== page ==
Vitamin B Complex & Stress

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There are four different forms of stress. Acute stress and episodic acute stress are most common. Chronic stress and traumatic stress are the most serious of all and often require professional help. Stress can contribute to problems such as migraines, anxiety, depression, heart attack, gastrointestinal distress, stroke, and chronic aches and pains.


According to a survey published by the American Psychological Association, 54 percent of Americans say they are concerned about the level of stress in their everyday lives. Many people believe that taking B-complex vitamins can help relieve physical and psychological stress. B-vitamin deficiencies are often associated with certain stress-related symptoms including depression and anxiety.

Types of B-complex Vitamins

  • B-vitamins are water-soluble vitamins that play an important role in immune and nervous system function, cell growth, energy production, the metabolism of fats and carbohydrates, normal growth and development, mental health and stress.

    A B-complex vitamin is comprised of eight essential B vitamins and several related substances. The eight vitamins are vitamin B1 (thiamine), vitamin B2 (riboflavin), vitamin B3 (niacin), vitamin B5 (pantothenic acid), vitamin B6 (pyridoxine), vitamin B7 (biotin), vitamin B9 (folic acid), and vitamin B12 (cyanocobalamin). The three substances are inositol, choline, and para-aminobenzoic acid.

Functions

  • Pantothenic acid plays an important role in relieving stress. Often referred to as the "anti-stress vitamin," vitamin B5 is critical to the manufacture of stress-related hormones produced in the adrenal glands, according to the University of Maryland Medical Center. B-complex vitamins can help restore the adrenal glands from stress.

    Vitamin B6 is a positive influence on the production of the brain chemical serotonin. Changes in serotonin levels can alter the mood and affect a person's ability to cope with stress.

    B-complex vitamins that contain thiamine, riboflavin, and niacin are helpful in dealing with physical stress, according to nutrition experts at the University of Texas Southwestern Medical Center at Dallas. These vitamins are often recommended to help acute stress associated with surgery and injuries. B vitamins play a vital part in energy metabolism. Finally, the substances choline and inositol offer a calming effect that can be helpful in dealing with stress.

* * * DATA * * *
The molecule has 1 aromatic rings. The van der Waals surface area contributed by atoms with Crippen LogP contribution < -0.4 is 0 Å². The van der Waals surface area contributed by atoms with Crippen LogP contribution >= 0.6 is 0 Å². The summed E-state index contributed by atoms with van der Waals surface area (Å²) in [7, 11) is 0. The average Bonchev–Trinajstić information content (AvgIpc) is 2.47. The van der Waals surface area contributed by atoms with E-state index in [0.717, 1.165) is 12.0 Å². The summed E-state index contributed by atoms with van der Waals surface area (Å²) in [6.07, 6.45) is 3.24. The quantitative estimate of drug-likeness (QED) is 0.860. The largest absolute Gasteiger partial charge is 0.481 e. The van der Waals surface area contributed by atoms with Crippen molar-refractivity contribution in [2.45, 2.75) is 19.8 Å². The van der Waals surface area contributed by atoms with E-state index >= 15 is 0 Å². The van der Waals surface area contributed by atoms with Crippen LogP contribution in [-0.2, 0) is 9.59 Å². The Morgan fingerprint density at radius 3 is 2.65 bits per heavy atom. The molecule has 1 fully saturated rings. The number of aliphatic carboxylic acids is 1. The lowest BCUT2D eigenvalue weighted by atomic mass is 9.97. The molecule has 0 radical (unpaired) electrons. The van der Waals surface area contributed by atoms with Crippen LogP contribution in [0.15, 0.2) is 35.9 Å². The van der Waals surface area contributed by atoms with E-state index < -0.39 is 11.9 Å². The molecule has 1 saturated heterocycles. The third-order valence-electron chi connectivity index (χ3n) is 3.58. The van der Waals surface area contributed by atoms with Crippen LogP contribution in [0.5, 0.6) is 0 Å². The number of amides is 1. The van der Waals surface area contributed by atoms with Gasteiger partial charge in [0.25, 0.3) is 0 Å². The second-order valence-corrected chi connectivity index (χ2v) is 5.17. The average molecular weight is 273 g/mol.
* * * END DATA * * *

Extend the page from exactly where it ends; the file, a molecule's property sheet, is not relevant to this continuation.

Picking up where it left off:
Natural Sources

  • Beans, liver, wheat bran, tuna, bananas, oats, potatoes, turkey, avocados, salmon, lentils, chile peppers, spinach, turnip greens, eggs and whole-grain cereals, are just some of the natural sources of B-complex vitamins.

Other Vitamins

  • In addition to B-complex vitamins, vitamins A, C, and E may help to relieve stress. According to P. Samuel Campbell, Ph.D, and other scientists at the University of Alabama in Huntsville, large doses of vitamin C may help alleviate the body's response to stress. Vitamin C also works in conjunction with B vitamins to aide in the metabolism of the stress-related hormones dopamine, cortisol, adrenaline, and noradrenalin.

    Popular minerals believed to help stress are calcium, chromium, magnesium, selenium and zinc. Magnesium limits the stress response, says Dr. Carolyn Dean, author of "The Magnesium Miracle." These minerals can be found in most multivitamins.

B-Complex Supplements

  • B-complex vitamins are typically available in two forms: B-50's and B-100's. The B-100 complex is about twice as potent as the B-50 complex. "B-Stress" and "Balanced B-Complex" are two other B-complex formulations.

References

  • Photo Credit "Day 51: Vitamin E" is Copyrighted by Flickr user: theogeo (Lindsey T) under the Creative Commons Attribution license.
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